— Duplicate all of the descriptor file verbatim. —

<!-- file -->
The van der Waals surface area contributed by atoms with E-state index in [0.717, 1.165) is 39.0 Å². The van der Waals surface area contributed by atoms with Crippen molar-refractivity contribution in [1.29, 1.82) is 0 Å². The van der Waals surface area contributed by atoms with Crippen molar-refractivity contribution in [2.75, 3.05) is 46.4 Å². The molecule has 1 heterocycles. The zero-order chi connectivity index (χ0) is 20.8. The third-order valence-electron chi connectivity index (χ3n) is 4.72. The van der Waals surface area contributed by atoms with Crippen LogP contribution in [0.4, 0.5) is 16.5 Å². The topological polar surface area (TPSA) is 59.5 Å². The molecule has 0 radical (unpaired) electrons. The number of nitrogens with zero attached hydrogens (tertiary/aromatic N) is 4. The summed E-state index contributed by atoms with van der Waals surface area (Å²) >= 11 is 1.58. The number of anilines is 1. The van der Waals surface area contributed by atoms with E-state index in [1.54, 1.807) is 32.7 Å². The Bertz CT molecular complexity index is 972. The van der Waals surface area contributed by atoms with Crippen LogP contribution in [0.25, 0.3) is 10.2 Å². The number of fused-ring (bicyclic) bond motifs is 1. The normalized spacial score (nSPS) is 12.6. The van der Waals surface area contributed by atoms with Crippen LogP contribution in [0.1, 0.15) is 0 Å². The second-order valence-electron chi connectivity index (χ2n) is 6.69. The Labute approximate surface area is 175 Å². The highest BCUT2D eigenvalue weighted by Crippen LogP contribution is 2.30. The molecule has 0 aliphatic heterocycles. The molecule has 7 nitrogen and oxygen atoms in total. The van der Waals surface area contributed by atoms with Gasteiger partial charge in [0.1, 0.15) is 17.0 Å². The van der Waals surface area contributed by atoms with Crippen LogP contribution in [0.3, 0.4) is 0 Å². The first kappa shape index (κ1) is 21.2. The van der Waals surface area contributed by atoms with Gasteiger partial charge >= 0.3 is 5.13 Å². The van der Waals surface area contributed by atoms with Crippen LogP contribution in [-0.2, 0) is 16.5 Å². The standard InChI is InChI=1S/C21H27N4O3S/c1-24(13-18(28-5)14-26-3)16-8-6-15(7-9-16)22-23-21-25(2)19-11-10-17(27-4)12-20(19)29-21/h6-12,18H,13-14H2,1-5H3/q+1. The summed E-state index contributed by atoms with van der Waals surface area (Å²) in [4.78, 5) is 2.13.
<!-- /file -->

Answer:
The van der Waals surface area contributed by atoms with E-state index in [0.717, 1.165) is 39.0 Å². The van der Waals surface area contributed by atoms with Crippen molar-refractivity contribution in [1.29, 1.82) is 0 Å². The van der Waals surface area contributed by atoms with Crippen molar-refractivity contribution in [2.75, 3.05) is 46.4 Å². The molecule has 1 heterocycles. The zero-order chi connectivity index (χ0) is 20.8. The third-order valence-electron chi connectivity index (χ3n) is 4.72. The van der Waals surface area contributed by atoms with Crippen LogP contribution in [0.4, 0.5) is 16.5 Å². The topological polar surface area (TPSA) is 59.5 Å². The molecule has 0 radical (unpaired) electrons. The number of nitrogens with zero attached hydrogens (tertiary/aromatic N) is 4. The summed E-state index contributed by atoms with van der Waals surface area (Å²) >= 11 is 1.58. The number of anilines is 1. The van der Waals surface area contributed by atoms with E-state index in [1.54, 1.807) is 32.7 Å². The Bertz CT molecular complexity index is 972. The van der Waals surface area contributed by atoms with Crippen LogP contribution in [0.25, 0.3) is 10.2 Å². The number of fused-ring (bicyclic) bond motifs is 1. The normalized spacial score (nSPS) is 12.6. The van der Waals surface area contributed by atoms with Crippen LogP contribution in [0.1, 0.15) is 0 Å². The second-order valence-electron chi connectivity index (χ2n) is 6.69. The Labute approximate surface area is 175 Å². The highest BCUT2D eigenvalue weighted by Crippen LogP contribution is 2.30. The molecule has 0 aliphatic heterocycles. The molecule has 7 nitrogen and oxygen atoms in total. The van der Waals surface area contributed by atoms with Gasteiger partial charge in [0.1, 0.15) is 17.0 Å². The van der Waals surface area contributed by atoms with Crippen LogP contribution in [0.3, 0.4) is 0 Å². The first kappa shape index (κ1) is 21.2. The van der Waals surface area contributed by atoms with Gasteiger partial charge >= 0.3 is 5.13 Å². The van der Waals surface area contributed by atoms with Crippen LogP contribution in [-0.2, 0) is 16.5 Å². The standard InChI is InChI=1S/C21H27N4O3S/c1-24(13-18(28-5)14-26-3)16-8-6-15(7-9-16)22-23-21-25(2)19-11-10-17(27-4)12-20(19)29-21/h6-12,18H,13-14H2,1-5H3/q+1. The summed E-state index contributed by atoms with van der Waals surface area (Å²) in [4.78, 5) is 2.13.